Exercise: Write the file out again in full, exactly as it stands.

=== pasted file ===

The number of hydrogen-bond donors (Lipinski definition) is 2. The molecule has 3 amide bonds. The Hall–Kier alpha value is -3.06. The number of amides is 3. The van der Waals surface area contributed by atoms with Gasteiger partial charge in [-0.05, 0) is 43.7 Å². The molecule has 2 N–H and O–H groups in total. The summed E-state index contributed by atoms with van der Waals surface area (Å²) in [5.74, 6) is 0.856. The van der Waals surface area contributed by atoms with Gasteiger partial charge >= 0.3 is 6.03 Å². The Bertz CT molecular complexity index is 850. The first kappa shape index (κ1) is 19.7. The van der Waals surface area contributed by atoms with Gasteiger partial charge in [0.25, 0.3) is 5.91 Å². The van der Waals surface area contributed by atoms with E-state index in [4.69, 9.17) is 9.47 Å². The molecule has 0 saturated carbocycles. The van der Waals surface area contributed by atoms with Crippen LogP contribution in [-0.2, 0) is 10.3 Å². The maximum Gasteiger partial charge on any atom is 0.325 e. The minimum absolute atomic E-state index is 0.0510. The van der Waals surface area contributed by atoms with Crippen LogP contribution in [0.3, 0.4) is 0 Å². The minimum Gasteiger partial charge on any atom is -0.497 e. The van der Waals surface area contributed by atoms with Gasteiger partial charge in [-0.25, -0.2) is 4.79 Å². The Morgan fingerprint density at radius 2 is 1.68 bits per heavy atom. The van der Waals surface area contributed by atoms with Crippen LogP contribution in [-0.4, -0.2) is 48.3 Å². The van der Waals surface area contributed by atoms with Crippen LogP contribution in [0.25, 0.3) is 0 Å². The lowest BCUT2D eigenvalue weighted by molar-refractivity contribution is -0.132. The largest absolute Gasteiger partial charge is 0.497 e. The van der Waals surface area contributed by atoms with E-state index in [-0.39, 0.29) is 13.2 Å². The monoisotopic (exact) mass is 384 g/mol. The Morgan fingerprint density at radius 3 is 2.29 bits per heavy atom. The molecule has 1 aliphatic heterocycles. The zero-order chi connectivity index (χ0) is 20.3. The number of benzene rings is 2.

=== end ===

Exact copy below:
The number of hydrogen-bond donors (Lipinski definition) is 2. The molecule has 3 amide bonds. The Hall–Kier alpha value is -3.06. The number of amides is 3. The van der Waals surface area contributed by atoms with Gasteiger partial charge in [-0.05, 0) is 43.7 Å². The molecule has 2 N–H and O–H groups in total. The summed E-state index contributed by atoms with van der Waals surface area (Å²) in [5.74, 6) is 0.856. The van der Waals surface area contributed by atoms with Gasteiger partial charge >= 0.3 is 6.03 Å². The Bertz CT molecular complexity index is 850. The first kappa shape index (κ1) is 19.7. The van der Waals surface area contributed by atoms with Gasteiger partial charge in [0.25, 0.3) is 5.91 Å². The van der Waals surface area contributed by atoms with E-state index in [4.69, 9.17) is 9.47 Å². The molecule has 0 saturated carbocycles. The van der Waals surface area contributed by atoms with Crippen LogP contribution in [-0.2, 0) is 10.3 Å². The maximum Gasteiger partial charge on any atom is 0.325 e. The minimum absolute atomic E-state index is 0.0510. The van der Waals surface area contributed by atoms with Crippen LogP contribution in [0.3, 0.4) is 0 Å². The minimum Gasteiger partial charge on any atom is -0.497 e. The van der Waals surface area contributed by atoms with Gasteiger partial charge in [-0.25, -0.2) is 4.79 Å². The Morgan fingerprint density at radius 2 is 1.68 bits per heavy atom. The van der Waals surface area contributed by atoms with Crippen LogP contribution in [-0.4, -0.2) is 48.3 Å². The van der Waals surface area contributed by atoms with Crippen LogP contribution in [0.25, 0.3) is 0 Å². The lowest BCUT2D eigenvalue weighted by molar-refractivity contribution is -0.132. The largest absolute Gasteiger partial charge is 0.497 e. The van der Waals surface area contributed by atoms with E-state index in [-0.39, 0.29) is 13.2 Å². The monoisotopic (exact) mass is 384 g/mol. The Morgan fingerprint density at radius 3 is 2.29 bits per heavy atom. The molecule has 1 aliphatic heterocycles. The zero-order chi connectivity index (χ0) is 20.3. The number of benzene rings is 2.